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Renate Eggbrecht has recorded all 3 violin Sonatas
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on Chopin Études 1
Konstantin Scherbakov (piano)
Che fai tù? - Villanelles
The suspended harp of Babel
violin concertos - Ibragimova
Viola concerto - Maxim Rysanov
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Steve REICH (b. 1936)
Sextet (1984) [27:00]
Double Sextet (2007) [22:55]
rec. 2014/16, The Black Diamond, Copenhagen & Odense Concert Hall MODE RECORDS MODCD300 [49:54]
There is more than one way to skin a cat, and there is always more than one way to perform good music. Steve Reich’s Sextet is a long way past being ‘minimalist’, even though there are ostinato elements that recall that particular phase in Western music’s evolution. The first movement and other sections recall Reich’s The Desert Music, while the groovy low piano notes in the final Fast section have something of the finale of New York Counterpoint about them. Multi-layered percussion makes all of this a feast for the ear, and Ekkozone and their hyper-reality studio recording play the piece with a swing and uplifting sense of fun that is very infectious indeed. The bass drums on the second Moderate section are played with musical subtlety but have been balanced in such a way that you’ll enjoy seeing your woofers moving about at reasonable volume. Stereo spread is also a good feature of this recording for all but the piano sound, which is kept very much to the centre channel.
There are numerous recordings of Sextet around. Third Coast Percussion (review) is good, with marginally more measured tempi than Ekkozone and a close-miked balance that reveals superb playing while at the same time being less fun and involving. Steve Reich and Musicians on the Nonesuch label is a classic of course, but uses a rather heavy sounding organ in the opening – this first movement being a little faster than Ekkozone while the remaining movements are as close in timing as makes no difference. The LSO Percussion Ensemble is ok (review), but in this case is too light on the sustained organ notes in the first movement, and there are a couple of moments of imprecision in the ensemble playing elsewhere that dampened my enthusiasm somewhat – understandable for a live performance, but less desirable in repeated listening. Go back to the impact of Ekkozone’s opening after living the LSO for a while and you’ll be hooked straight away.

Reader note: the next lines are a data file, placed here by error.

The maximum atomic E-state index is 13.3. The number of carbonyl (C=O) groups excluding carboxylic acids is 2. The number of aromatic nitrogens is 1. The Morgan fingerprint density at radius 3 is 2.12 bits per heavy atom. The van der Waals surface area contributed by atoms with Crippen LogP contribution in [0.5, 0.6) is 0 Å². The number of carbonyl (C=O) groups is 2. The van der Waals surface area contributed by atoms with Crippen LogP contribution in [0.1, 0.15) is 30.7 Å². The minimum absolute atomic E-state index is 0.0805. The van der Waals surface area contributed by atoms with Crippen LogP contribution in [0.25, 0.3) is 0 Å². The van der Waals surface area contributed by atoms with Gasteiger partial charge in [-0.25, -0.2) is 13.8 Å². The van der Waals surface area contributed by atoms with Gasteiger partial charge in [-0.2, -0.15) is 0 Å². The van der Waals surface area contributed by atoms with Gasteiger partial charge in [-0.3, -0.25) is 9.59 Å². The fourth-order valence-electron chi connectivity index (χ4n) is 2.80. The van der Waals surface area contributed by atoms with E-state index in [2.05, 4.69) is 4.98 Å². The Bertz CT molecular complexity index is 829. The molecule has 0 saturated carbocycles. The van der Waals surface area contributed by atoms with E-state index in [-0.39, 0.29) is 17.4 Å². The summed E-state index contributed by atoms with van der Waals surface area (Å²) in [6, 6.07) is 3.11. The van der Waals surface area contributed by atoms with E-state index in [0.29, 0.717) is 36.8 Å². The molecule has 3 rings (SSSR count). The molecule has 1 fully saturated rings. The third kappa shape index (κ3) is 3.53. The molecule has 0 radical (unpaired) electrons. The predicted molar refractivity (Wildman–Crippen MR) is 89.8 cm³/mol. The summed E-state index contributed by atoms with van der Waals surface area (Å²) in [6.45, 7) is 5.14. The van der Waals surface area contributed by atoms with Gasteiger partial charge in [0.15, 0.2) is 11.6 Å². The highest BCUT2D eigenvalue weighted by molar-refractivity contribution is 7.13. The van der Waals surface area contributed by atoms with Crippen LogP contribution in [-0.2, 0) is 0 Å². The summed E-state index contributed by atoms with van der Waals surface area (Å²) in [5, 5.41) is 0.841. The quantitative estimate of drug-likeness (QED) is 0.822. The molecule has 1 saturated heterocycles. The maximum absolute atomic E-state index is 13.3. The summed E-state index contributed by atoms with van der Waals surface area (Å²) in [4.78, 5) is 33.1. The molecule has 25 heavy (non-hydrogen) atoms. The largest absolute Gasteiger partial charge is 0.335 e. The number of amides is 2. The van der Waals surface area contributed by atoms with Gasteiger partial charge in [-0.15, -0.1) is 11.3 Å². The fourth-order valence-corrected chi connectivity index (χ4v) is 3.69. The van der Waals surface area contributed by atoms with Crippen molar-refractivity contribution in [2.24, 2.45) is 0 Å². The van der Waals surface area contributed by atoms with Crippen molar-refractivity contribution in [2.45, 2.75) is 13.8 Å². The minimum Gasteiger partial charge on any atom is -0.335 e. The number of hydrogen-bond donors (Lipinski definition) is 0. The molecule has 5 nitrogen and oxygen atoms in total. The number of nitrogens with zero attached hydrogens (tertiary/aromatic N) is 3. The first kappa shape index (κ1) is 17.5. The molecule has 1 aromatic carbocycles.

Double Sextet is also a fine piece, though to my ears not quite the masterpiece that is Sextet. Ekkozone put plenty of dramatic urgency into the first of its three movements, and once again the recording is full of detail and presence. The slow middle movement is soulfully melancholic and atmospheric – a cinematic scene of nocturnal regret, while the finale is even more of a bustling city street than the first.
I greatly enjoyed Ensemble Signal’s recording of the Double Sextet on the Harmonia Mundi label (review). The timings are a little shorter on this version, though not by enough to change the character of the music by a great deal. Ekkozone’s Slow movement has more emotional impact to my ears, their instruments more natural sounding in general, and the vibrato in the string sound adds an extra few ounces of heartstring tug to the cooler sound of Ensemble Signal.
All of these comparative notes are very marginal, and I haven’t come across any recordings of either of these works that are complete duds. As Adam Sliwinski writes in the booklet note for this release, Steve Reich’s music is “like a native language” to percussionists these days, and the chances are that if you walk down the corridor of any decently sized music academy’s percussion department you will hear one or other of his pieces being perfected. Ekkozone’s recordings of both works on this CD are second to none, and should be placed on your wish list forthwith.
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